A Boy's Workbook of Life-Edited for Language: Real Life Stories and Other Stuff for Boys, 10 to 16 Years Old and Their Guardians

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AuthorHouse, Sep 15, 2006 - Fiction - 52 pages
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This workbook is a collection of short stories and word games designed to create a bond between a male child and the guardian in his life.  The boy will be more receptive to his guardian’s opinions and ideas because there will be an exchange, not just someone dictating and him listening.  There will be a conversation where he can talk about his feelings and opinions.  There is not doubt in my mind that the relationship between the boy and his guardian will be greatly improved by this workbook.  His guardian will know him much better and the boy will understand how his guardian expects him to lead his life.  This is a unique way to get a boy to express his unique thoughts and opinions, while at the same time he will listen and understand his guardian’s opinions and moral values. This workbook will generate true conversations between young boys and their guardians.  They are about situations that happen to boys from a male perspective.  These are true stories, some of them happened to the author directly, and some happened to friends or other boys he knew while growing up.  Having grown up without a father the author wanted to provide a way to bring up sensitive issues to a young boy.  This is for anyone caring for a boy; single mother, father, grandmother, aunt, uncle, older sister, brother, cousin, stepfather or good friend.  The situations described in these stories have happened to most every male at some time before he reached the age of 25.  This workbook is a way to help prepare young boys, for events that will more than likely happen to him in life.  As a father, the author knows how difficult it is to bring up certain issues to a child.  You want to protect your son and not expose them to the bad things in life.  The truth is, there is no way to keep them away from the unpleasant things in life, and you would only delay the inevitable.  They will be exposed to the unspeakable and the only way to help them is to talk about it.  If they have had an experience similar to one of the stories, then a conversation will help them understand what they’ve gone through.  If it has not happened to them then a conversation will help them think clear, if and when it does happen.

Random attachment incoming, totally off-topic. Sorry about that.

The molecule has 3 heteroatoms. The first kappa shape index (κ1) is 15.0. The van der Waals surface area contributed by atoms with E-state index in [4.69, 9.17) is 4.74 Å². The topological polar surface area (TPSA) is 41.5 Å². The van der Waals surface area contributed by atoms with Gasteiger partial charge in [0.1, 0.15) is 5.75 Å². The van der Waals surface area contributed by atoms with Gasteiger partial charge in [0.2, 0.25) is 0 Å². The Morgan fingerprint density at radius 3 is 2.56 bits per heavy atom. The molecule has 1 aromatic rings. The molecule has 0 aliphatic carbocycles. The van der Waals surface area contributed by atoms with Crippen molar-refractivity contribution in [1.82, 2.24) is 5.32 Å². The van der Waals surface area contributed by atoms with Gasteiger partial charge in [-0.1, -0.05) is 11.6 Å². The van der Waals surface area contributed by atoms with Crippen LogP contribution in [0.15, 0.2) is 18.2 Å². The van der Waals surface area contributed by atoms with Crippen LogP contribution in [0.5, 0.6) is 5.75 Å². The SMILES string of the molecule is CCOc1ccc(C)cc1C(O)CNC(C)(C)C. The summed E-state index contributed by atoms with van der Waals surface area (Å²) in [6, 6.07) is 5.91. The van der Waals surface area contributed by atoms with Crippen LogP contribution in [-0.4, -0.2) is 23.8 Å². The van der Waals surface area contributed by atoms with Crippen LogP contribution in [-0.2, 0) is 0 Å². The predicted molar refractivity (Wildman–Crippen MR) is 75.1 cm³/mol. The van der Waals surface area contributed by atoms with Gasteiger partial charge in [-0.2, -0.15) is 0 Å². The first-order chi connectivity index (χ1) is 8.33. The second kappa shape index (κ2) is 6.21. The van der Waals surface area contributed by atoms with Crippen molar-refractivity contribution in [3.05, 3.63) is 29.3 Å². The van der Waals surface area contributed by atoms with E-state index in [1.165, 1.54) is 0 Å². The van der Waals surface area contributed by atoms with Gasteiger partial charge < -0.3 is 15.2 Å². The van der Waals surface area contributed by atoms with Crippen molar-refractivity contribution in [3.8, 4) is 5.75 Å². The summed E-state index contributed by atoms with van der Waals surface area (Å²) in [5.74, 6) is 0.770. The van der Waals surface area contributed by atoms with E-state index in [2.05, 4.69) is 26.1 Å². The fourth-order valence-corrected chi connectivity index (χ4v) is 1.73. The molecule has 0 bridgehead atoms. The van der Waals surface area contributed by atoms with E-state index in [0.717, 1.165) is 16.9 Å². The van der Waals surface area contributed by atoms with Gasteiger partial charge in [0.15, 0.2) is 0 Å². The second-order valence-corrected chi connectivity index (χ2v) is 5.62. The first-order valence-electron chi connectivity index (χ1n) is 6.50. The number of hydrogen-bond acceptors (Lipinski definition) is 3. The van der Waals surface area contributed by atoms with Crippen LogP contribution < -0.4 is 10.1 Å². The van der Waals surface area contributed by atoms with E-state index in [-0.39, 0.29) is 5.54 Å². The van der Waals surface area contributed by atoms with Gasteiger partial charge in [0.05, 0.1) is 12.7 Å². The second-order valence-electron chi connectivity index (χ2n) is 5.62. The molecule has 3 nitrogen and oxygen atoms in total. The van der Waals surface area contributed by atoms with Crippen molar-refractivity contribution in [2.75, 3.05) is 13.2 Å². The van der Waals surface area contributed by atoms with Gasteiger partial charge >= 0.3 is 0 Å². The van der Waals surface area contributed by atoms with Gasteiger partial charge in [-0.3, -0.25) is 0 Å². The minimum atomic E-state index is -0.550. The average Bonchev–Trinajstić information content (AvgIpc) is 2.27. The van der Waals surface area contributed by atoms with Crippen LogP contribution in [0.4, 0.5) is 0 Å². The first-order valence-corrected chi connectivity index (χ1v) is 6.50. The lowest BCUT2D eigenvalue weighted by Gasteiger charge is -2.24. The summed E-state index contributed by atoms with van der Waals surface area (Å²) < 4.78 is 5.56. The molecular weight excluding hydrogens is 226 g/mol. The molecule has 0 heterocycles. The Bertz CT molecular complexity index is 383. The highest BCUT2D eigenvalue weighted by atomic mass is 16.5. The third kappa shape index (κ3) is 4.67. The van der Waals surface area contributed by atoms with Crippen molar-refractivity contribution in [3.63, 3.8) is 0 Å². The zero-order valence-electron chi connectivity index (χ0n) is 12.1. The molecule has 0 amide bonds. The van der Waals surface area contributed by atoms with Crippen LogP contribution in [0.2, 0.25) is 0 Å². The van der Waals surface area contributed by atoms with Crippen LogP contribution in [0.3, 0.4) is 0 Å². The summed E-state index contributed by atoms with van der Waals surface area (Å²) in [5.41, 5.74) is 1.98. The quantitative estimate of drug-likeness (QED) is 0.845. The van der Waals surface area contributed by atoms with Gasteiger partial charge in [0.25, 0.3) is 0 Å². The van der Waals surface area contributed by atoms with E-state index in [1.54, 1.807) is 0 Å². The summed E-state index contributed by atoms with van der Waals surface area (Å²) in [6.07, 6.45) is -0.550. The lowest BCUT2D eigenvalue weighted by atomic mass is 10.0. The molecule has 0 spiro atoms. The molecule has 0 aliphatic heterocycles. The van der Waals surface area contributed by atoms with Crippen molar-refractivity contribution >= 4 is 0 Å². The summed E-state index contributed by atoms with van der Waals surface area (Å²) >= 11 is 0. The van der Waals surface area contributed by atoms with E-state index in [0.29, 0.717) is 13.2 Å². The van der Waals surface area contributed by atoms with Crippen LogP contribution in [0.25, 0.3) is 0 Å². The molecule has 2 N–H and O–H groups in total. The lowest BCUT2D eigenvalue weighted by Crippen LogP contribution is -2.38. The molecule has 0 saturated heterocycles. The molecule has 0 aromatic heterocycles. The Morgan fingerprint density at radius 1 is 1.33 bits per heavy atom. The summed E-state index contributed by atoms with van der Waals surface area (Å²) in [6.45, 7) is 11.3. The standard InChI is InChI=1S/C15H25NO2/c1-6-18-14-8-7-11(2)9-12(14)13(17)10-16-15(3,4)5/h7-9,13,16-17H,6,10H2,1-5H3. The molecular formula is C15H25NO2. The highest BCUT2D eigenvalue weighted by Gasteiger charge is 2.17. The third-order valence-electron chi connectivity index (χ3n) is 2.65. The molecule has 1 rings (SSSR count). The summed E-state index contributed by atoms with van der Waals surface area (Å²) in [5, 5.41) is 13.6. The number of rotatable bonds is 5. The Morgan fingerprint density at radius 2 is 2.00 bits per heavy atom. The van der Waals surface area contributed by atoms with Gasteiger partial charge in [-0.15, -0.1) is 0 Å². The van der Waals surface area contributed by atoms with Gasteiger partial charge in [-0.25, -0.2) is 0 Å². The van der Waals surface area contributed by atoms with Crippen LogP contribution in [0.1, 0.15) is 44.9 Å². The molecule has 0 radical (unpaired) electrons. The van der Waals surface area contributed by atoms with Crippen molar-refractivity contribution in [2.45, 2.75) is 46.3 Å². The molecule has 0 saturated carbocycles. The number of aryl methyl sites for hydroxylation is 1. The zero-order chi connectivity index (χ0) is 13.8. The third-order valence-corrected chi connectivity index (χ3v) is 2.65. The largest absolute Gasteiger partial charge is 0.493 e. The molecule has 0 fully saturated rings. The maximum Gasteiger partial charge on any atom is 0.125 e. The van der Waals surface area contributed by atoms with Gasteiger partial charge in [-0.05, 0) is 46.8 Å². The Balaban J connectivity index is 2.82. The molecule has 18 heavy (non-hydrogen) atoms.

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About the author (2006)




Jon D Johnson is married with three children and has been living in South Florida for the past twenty years.  He was born in Chicago Illinois and raised in St. Louis Missouri by a single mom in the 1970’s with an older brother and two sisters.  He has been writing short stories since he was promoted pass the forth grade to the fifth, and had to adjust to a whole new group of classmates that didn’t think he belonged.  The stories he wrote, were about some of the bad things that happened during that time, but he would change the endings to something more favorable.  As Jon grew older he stopped changing the outcomes, so they became sort of like a journal because they are real life events and situations.  In his youth he has spent time with kids from affluent neighborhoods and also with kids in the projects.  He was a high school sports celebrity and three months later he was just a face in the crowd during his first semester of College.  He has gone from speaking to the Board of Directors of a major public Company to drinking beer on a corner with guys, and drug deals going down just twenty yards away, in a span of three hours.  He has been on a first-name basis with one of the most powerful men in South Florida and has had some very deep conversations with men who have been basically raised in the prison system.  This wide range of life experiences is what will connect with all readers regardless of their background.

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